Once you have your data protection policy in place, you can start drafting your data security policy. Under GDPR there are no official standards for data security (as yet). For now, you simply have to show that the security measures you implement are ‘reasonable’. Now we hope that for most of you, security is taken seriously. If not, you can check out our blog here for some cyber safety tips. What is important under GDPR is to write down what security measures you take. Do you have certification? How do you deal with new starters, or people leaving the company? If you make staff take regular security tests, then write this down. It is a living policy, so you should make sure that this document is updated regularly.

Protect your user’s rights

If you actively collect data (say names and emails addresses in order to set up a demo of your product) then you need to get consent. Now, we are all familiar with the little tick box indicating we agree that our data may be used. However, not many of us have actually read the privacy policy attached. Well, for GDPR, we all need to update that privacy policy. Moving forwards, your privacy policy must include who you are, what you are going to do with the information and who you are going to share it with. The ICO provides a great sample policy here.

You should also outline how users can pursue their individual rights. Under GDPR individuals have been awarded six new basic rights. The right to information, access, rectification, erasure, restrict processing, data portability or objection. Individuals are able to withdraw consent at any time. This means that they are able to inform you that they no longer agree to your use of their data. You must then remove this data. Users may send a request in under these rights at any time. If you fail to comply with that request within 30 days you could face a penalty. To ensure users know how to enfore their rights with you, you should have an easily accessible privacy policy.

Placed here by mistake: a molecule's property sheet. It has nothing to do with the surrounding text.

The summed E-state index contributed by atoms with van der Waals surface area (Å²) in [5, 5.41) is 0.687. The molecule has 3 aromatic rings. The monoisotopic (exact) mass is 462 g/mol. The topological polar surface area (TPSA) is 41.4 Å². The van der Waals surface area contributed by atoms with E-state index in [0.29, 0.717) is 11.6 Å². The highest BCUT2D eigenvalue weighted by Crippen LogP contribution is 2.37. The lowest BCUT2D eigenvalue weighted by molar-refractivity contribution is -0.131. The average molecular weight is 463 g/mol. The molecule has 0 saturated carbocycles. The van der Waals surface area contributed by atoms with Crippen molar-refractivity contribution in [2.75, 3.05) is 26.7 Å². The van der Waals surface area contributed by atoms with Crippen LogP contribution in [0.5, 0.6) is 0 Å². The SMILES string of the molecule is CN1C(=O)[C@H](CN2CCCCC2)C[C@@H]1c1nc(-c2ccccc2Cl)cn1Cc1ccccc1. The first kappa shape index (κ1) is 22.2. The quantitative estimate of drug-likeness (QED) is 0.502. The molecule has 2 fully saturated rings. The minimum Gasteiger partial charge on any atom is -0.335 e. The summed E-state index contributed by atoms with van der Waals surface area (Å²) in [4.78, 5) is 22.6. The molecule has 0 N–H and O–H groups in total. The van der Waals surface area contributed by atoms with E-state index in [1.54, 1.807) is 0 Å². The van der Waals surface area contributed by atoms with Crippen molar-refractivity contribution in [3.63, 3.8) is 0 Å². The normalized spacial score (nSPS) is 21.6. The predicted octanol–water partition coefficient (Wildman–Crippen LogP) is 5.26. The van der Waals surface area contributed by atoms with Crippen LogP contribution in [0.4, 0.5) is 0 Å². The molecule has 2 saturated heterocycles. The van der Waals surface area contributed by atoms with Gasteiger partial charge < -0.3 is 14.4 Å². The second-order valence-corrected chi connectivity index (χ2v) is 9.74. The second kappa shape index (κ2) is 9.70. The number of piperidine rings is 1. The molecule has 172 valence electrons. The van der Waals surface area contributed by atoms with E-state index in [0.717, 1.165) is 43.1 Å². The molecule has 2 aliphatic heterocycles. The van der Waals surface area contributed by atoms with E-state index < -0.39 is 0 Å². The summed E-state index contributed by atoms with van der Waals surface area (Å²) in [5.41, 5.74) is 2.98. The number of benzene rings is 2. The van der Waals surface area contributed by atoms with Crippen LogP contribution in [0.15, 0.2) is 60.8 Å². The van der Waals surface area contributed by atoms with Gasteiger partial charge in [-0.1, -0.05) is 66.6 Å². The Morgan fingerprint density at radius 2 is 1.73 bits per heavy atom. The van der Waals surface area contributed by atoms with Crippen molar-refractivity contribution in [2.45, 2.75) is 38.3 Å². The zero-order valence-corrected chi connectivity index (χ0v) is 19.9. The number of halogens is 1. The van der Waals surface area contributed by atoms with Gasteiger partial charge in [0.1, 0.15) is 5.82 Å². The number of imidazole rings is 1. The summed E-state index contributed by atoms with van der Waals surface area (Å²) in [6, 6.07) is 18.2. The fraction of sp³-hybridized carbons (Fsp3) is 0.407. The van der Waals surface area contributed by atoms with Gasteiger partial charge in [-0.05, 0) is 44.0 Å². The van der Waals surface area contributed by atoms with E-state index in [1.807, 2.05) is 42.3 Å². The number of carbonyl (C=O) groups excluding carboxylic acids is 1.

Appoint an officer and get registered

The final essential piece in the GDPR puzzle is to appoint a DPO (or data protection officer). For small startups like us, this isn’t strictly necessary according to the law. However, since GDPR is becoming such an intrinsic part of business, it won’t do any harm either. If you have someone responsible for GDPR compliance, then you are unlikley to fall behind. There is one exception to this rule, however. If your company manages either a high volume of data, sensitive data or information about criminal records then you do still need to appoint a DPO. Remember, GDPR is not a static thing. You can’t just write some policies and leave them to gather dust. You have to keep them updated and you must continue mapping your data and training your staff.

Next, if you aren’t already, register with your local data protection authority. Each EU member state has their own GDPR governing institution. In the UK this is the ICO. For us in the Netherlands this means the Autoriteit Persoonsgegevens.

 

We have also made this information available as a presentation. Simply complete the following form for your free copy.